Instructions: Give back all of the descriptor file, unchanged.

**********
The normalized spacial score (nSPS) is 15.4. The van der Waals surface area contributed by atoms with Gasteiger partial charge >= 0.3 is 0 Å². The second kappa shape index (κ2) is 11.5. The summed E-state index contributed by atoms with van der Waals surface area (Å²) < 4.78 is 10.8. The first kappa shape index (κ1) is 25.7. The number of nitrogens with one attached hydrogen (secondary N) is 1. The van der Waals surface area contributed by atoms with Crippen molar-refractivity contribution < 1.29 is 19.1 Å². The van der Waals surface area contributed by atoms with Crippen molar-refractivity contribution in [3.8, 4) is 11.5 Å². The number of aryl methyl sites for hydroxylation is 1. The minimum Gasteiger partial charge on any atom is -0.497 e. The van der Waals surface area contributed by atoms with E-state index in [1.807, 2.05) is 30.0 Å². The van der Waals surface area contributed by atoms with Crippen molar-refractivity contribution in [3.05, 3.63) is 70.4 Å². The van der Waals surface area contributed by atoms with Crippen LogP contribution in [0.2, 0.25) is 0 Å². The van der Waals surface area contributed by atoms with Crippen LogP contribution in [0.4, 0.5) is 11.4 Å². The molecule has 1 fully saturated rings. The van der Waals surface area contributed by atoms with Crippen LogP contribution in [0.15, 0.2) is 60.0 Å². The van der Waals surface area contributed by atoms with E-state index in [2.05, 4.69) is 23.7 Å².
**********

The normalized spacial score (nSPS) is 15.4. The van der Waals surface area contributed by atoms with Gasteiger partial charge >= 0.3 is 0 Å². The second kappa shape index (κ2) is 11.5. The summed E-state index contributed by atoms with van der Waals surface area (Å²) < 4.78 is 10.8. The first kappa shape index (κ1) is 25.7. The number of nitrogens with one attached hydrogen (secondary N) is 1. The van der Waals surface area contributed by atoms with Crippen molar-refractivity contribution < 1.29 is 19.1 Å². The van der Waals surface area contributed by atoms with Crippen molar-refractivity contribution in [3.8, 4) is 11.5 Å². The number of aryl methyl sites for hydroxylation is 1. The minimum Gasteiger partial charge on any atom is -0.497 e. The van der Waals surface area contributed by atoms with E-state index in [1.807, 2.05) is 30.0 Å². The van der Waals surface area contributed by atoms with Crippen molar-refractivity contribution in [3.05, 3.63) is 70.4 Å². The van der Waals surface area contributed by atoms with Crippen LogP contribution in [0.2, 0.25) is 0 Å². The van der Waals surface area contributed by atoms with Crippen LogP contribution in [0.4, 0.5) is 11.4 Å². The molecule has 1 fully saturated rings. The van der Waals surface area contributed by atoms with Crippen LogP contribution in [0.15, 0.2) is 60.0 Å². The van der Waals surface area contributed by atoms with E-state index in [2.05, 4.69) is 23.7 Å².